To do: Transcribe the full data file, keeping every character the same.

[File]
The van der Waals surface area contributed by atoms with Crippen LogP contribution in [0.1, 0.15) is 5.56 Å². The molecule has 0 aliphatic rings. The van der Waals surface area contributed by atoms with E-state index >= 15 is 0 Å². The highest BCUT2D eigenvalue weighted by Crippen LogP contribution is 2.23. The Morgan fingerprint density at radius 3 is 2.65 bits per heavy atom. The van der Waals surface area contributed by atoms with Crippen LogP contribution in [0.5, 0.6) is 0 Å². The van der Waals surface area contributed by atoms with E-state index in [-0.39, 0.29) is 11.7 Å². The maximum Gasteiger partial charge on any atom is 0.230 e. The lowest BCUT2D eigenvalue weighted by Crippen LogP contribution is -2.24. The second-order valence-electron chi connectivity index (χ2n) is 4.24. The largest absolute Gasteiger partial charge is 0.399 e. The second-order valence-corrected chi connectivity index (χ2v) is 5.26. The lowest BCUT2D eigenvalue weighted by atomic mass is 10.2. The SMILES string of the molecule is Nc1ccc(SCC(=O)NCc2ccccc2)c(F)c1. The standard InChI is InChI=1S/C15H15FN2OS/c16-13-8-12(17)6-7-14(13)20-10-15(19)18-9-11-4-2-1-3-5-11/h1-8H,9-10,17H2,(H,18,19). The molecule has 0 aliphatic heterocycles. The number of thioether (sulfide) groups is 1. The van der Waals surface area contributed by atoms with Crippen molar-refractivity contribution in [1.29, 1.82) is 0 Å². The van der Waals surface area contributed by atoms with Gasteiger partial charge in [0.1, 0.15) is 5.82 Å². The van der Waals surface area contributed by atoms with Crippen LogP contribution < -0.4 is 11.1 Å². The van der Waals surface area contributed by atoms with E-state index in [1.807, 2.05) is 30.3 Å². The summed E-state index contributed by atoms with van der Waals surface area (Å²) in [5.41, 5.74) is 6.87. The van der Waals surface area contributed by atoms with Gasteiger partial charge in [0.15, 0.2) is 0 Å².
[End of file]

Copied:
The van der Waals surface area contributed by atoms with Crippen LogP contribution in [0.1, 0.15) is 5.56 Å². The molecule has 0 aliphatic rings. The van der Waals surface area contributed by atoms with E-state index >= 15 is 0 Å². The highest BCUT2D eigenvalue weighted by Crippen LogP contribution is 2.23. The Morgan fingerprint density at radius 3 is 2.65 bits per heavy atom. The van der Waals surface area contributed by atoms with Crippen LogP contribution in [0.5, 0.6) is 0 Å². The van der Waals surface area contributed by atoms with E-state index in [-0.39, 0.29) is 11.7 Å². The maximum Gasteiger partial charge on any atom is 0.230 e. The lowest BCUT2D eigenvalue weighted by Crippen LogP contribution is -2.24. The second-order valence-electron chi connectivity index (χ2n) is 4.24. The largest absolute Gasteiger partial charge is 0.399 e. The second-order valence-corrected chi connectivity index (χ2v) is 5.26. The lowest BCUT2D eigenvalue weighted by atomic mass is 10.2. The SMILES string of the molecule is Nc1ccc(SCC(=O)NCc2ccccc2)c(F)c1. The standard InChI is InChI=1S/C15H15FN2OS/c16-13-8-12(17)6-7-14(13)20-10-15(19)18-9-11-4-2-1-3-5-11/h1-8H,9-10,17H2,(H,18,19). The molecule has 0 aliphatic heterocycles. The number of thioether (sulfide) groups is 1. The van der Waals surface area contributed by atoms with Crippen molar-refractivity contribution in [1.29, 1.82) is 0 Å². The van der Waals surface area contributed by atoms with Gasteiger partial charge in [0.1, 0.15) is 5.82 Å². The van der Waals surface area contributed by atoms with Crippen LogP contribution < -0.4 is 11.1 Å². The van der Waals surface area contributed by atoms with E-state index in [1.807, 2.05) is 30.3 Å². The summed E-state index contributed by atoms with van der Waals surface area (Å²) in [5.41, 5.74) is 6.87. The van der Waals surface area contributed by atoms with Gasteiger partial charge in [0.15, 0.2) is 0 Å².